ESG Ratings Divergence: Beauty in the Eye of the Beholder

  • Linda Zhang
  • Journal of Index Investing, 2021
  • A version of this paper can be found here
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What are the Research Questions?

Globally, ESG ETFs have grown substantially in recent years, with AUM of about $320 billion as of June 30, 2021, according to Bloomberg. The vast majority of ESG ETFs are tracking ESG indexes published by a few leading rating firms, which control the ESGness of corporations ( and their inclusion in indexes) as well as ETF investors’ investment outcomes and their contribution (or lack thereof) to issues surrounding a clean environment and a just society through their investments. The academic literature has recently documented the issue of the divergence of ESG ratings among the different rating firms (Berg et al., 2020; La Bella et al., 2019; Li et al., 2020). This is an issue because it causes confusion to both investors and asset managers.

This article attempts at contributing to the rating divergence issues from the perspective of the impact on the ETF industry. It asks:

  1. Where and by how much do convergence and vast divergence happen across key rating firms?

What are the Academic Insights?

The study analyzes the three most influential ESG research and rating firms ( MSCI, S&P Global, and Morningstar/Sustainalytics). While MSCI uses a letter rating, similar to a bond rating scheme, the other
two use 1-to-100 numerical schemes. Hence, it focuses on comparisons involving quantitative analysis that are primarily between the latter two firms.

The study finds the following:

  1. Rating firms tend to give low ESG ratings to companies that do not report much data. This often punishes smaller firms or companies that have recently gone public, as they tend to report fewer ESG data. For example, while MSCI assigns Tesla a rating of A, the third-best rating group, the other two give Tesla a bottom quintile rating.
  2. There is more convergence in opinions on the environment (E) component of the ratings while disagreement becomes larger in social (S) and governance ratings (G), as indicated by lower Pearson correlations. This is related to the fact that E components are more quantifiable while the choices of the social and governance attributes are often more qualitative and debatable.
  3. The degree of rating divergence is observed to vary substantially across economic sectors. Specifically, the consumer staples sector contains the highest percentage of firms with a rating divergence of more than a quintile. The least disagreement lies in the information technology and communication services sectors, relatively speaking.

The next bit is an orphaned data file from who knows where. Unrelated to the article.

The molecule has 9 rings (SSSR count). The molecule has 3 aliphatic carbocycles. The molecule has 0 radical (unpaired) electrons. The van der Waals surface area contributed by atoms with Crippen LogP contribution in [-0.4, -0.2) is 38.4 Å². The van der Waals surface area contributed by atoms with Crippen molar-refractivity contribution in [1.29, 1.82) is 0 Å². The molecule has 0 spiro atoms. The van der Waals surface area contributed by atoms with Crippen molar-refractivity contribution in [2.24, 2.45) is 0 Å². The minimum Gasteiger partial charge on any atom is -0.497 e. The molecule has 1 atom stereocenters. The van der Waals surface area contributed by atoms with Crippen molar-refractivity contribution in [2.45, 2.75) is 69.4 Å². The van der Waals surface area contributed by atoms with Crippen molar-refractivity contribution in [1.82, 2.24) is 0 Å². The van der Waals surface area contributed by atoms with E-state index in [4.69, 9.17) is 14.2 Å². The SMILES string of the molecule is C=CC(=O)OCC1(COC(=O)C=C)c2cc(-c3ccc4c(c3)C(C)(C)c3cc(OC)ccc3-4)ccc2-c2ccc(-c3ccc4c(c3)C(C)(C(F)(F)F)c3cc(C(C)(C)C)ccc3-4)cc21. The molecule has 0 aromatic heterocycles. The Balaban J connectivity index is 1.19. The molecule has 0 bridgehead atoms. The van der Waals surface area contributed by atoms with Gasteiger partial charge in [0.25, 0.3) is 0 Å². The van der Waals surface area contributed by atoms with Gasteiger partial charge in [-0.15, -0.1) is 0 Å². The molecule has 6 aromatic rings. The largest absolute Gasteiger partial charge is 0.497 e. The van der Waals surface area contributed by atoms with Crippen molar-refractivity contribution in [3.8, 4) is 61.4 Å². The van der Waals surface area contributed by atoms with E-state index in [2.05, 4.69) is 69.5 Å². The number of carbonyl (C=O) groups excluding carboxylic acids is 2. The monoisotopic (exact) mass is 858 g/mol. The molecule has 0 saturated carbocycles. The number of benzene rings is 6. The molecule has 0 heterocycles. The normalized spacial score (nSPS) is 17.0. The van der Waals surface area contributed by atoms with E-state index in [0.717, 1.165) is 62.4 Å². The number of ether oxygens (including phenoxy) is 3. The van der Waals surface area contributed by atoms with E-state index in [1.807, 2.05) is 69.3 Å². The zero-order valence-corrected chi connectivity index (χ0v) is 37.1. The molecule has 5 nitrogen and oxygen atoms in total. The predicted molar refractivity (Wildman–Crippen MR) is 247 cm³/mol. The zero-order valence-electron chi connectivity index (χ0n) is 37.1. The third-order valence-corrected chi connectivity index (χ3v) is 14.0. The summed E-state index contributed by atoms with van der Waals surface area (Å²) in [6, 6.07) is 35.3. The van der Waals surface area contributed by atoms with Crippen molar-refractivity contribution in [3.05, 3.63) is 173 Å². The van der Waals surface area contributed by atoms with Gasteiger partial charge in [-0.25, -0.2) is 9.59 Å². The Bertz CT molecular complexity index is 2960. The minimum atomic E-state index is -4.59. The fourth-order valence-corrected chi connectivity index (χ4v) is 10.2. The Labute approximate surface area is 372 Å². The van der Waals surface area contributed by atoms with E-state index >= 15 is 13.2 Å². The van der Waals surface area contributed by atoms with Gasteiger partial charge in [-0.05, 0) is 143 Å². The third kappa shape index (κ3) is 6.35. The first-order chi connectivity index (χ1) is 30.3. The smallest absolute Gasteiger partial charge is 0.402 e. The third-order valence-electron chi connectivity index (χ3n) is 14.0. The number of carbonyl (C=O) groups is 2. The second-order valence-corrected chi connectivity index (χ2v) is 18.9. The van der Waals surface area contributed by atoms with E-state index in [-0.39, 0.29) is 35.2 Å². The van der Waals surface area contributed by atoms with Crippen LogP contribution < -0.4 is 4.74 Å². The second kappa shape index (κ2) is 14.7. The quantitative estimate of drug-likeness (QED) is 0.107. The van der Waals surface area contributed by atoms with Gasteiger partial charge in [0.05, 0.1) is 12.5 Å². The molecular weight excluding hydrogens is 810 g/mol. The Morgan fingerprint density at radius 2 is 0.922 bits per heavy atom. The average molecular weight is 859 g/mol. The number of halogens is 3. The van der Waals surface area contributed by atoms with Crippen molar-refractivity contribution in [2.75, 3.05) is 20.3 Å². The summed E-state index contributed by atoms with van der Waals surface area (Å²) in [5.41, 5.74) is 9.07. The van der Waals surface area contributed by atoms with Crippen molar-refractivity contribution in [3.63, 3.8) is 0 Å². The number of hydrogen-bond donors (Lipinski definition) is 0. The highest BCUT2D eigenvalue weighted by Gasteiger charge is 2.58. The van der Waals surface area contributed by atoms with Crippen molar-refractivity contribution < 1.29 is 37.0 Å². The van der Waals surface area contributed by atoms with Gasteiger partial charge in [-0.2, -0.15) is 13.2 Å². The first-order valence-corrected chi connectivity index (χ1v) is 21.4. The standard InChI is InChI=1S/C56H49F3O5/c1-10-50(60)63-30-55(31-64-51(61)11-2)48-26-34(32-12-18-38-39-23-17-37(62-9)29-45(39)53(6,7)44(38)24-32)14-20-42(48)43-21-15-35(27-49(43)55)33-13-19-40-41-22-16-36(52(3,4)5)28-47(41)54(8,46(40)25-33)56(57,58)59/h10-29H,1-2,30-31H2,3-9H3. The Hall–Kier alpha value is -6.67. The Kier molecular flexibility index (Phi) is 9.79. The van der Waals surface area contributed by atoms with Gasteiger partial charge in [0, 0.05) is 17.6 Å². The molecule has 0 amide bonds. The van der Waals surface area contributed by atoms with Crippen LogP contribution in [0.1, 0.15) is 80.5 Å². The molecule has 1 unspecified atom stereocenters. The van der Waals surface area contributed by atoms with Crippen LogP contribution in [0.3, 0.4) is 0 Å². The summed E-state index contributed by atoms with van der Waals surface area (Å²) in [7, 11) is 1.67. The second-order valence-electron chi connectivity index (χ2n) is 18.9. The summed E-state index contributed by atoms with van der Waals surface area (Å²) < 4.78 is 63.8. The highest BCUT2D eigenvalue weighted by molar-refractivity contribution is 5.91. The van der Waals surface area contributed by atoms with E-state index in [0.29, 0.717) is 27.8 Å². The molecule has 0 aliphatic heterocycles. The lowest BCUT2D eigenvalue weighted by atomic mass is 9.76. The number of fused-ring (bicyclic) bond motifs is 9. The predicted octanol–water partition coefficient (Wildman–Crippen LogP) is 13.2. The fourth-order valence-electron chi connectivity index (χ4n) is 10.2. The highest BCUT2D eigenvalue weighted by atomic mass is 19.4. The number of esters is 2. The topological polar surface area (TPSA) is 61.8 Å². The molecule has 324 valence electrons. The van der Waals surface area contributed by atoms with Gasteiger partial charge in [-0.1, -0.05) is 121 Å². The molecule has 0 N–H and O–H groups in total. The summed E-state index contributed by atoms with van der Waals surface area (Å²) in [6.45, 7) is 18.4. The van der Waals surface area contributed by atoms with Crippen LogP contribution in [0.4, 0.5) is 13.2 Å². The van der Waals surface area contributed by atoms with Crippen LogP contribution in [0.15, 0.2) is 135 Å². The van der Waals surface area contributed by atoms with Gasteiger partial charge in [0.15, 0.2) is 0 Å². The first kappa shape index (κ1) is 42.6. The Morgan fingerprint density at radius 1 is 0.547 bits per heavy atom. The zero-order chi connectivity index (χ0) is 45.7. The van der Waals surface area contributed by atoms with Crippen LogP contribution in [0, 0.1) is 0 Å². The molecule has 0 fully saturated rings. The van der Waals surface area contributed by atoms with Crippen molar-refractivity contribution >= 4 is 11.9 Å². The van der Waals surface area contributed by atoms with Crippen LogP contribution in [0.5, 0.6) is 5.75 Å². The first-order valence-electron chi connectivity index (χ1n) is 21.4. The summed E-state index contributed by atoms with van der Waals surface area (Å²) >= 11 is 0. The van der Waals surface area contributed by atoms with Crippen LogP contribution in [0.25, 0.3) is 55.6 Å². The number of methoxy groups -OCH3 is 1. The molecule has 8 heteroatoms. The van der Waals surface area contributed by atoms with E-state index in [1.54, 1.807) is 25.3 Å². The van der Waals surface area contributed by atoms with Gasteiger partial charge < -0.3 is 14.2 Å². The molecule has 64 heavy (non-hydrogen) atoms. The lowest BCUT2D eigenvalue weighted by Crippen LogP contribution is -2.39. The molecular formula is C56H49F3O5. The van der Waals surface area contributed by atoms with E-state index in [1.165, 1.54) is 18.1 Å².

4. As far as single components and sectors, on the environment front, the most disagreement between the two firms involves utilities, energy, materials, and real estate. On social issues, besides consumer staples, the two rating firms show the highest disagreement in the utilities and industrial sectors. On social issues, besides consumer staples, the two rating firms show the highest disagreement in the utilities and industrial sectors.

The article also includes a case study on how to evaluate an ESG product.

Why does it matter?

This article is important because it sheds light on the issue of rating divergence among different data providers. As more investors search for investments aligned with their values, it is paramount that the industry improves the rating process by making it easier, transparent, and objective.

The Most Important Chart from the Paper:

The results are hypothetical results and are NOT an indicator of future results and do NOT represent returns that any investor actually attained. Indexes are unmanaged, do not reflect management or trading fees, and one cannot invest directly in an index.


Investments aligned with environmental, social, and governance (ESG) principles are rapidly growing globally. In the exchange traded fund (ETF) industry, this gives rise to the power of ESG rating firms that have the influence to direct capital flows into ETFs tracking the indexes. This article examines the issues of substantial ESG rating divergence across rating firms, the impact on investors’ choices, and the influence on the ETF industry. The divergence appears to be the greatest in social and governance components, and is often qualitative in nature. The author found that certain economic sectors are more prone to ESG rating divergence than others. She presents a case study about two ESG ETFs that are viewed
quite differently under various rating lenses, and offers suggestions to investors, advisors,
and analysts on how to research ESG ETFs, given the major rating divergence. The article
concludes with ways the ETF industry could improve its practices collectively to better serve
investors with clarity and to sustain the growth of ESG impact investments

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